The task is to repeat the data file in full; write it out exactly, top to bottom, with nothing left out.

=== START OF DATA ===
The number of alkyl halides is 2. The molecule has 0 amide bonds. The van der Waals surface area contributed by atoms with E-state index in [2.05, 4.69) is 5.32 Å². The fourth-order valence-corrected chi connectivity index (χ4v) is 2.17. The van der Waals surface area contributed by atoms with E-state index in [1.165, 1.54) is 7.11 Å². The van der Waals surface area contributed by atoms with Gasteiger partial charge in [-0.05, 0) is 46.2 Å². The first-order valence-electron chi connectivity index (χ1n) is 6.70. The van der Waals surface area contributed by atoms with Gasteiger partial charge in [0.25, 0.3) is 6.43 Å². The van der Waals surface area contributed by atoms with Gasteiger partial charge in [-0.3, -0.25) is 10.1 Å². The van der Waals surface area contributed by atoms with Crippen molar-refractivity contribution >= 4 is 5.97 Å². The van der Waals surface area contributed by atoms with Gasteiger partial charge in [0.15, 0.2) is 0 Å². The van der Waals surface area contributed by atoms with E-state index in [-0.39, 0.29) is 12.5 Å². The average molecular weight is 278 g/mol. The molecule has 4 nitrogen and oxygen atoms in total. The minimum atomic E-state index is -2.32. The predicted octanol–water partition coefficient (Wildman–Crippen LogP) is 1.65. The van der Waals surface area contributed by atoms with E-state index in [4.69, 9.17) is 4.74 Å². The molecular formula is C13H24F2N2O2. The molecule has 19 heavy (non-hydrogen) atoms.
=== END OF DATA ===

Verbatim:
The number of alkyl halides is 2. The molecule has 0 amide bonds. The van der Waals surface area contributed by atoms with E-state index in [2.05, 4.69) is 5.32 Å². The fourth-order valence-corrected chi connectivity index (χ4v) is 2.17. The van der Waals surface area contributed by atoms with E-state index in [1.165, 1.54) is 7.11 Å². The van der Waals surface area contributed by atoms with Gasteiger partial charge in [-0.05, 0) is 46.2 Å². The first-order valence-electron chi connectivity index (χ1n) is 6.70. The van der Waals surface area contributed by atoms with Gasteiger partial charge in [0.25, 0.3) is 6.43 Å². The van der Waals surface area contributed by atoms with Gasteiger partial charge in [-0.3, -0.25) is 10.1 Å². The van der Waals surface area contributed by atoms with Crippen molar-refractivity contribution >= 4 is 5.97 Å². The van der Waals surface area contributed by atoms with Gasteiger partial charge in [0.15, 0.2) is 0 Å². The van der Waals surface area contributed by atoms with E-state index in [-0.39, 0.29) is 12.5 Å². The average molecular weight is 278 g/mol. The molecule has 4 nitrogen and oxygen atoms in total. The minimum atomic E-state index is -2.32. The predicted octanol–water partition coefficient (Wildman–Crippen LogP) is 1.65. The van der Waals surface area contributed by atoms with E-state index in [4.69, 9.17) is 4.74 Å². The molecular formula is C13H24F2N2O2. The molecule has 19 heavy (non-hydrogen) atoms.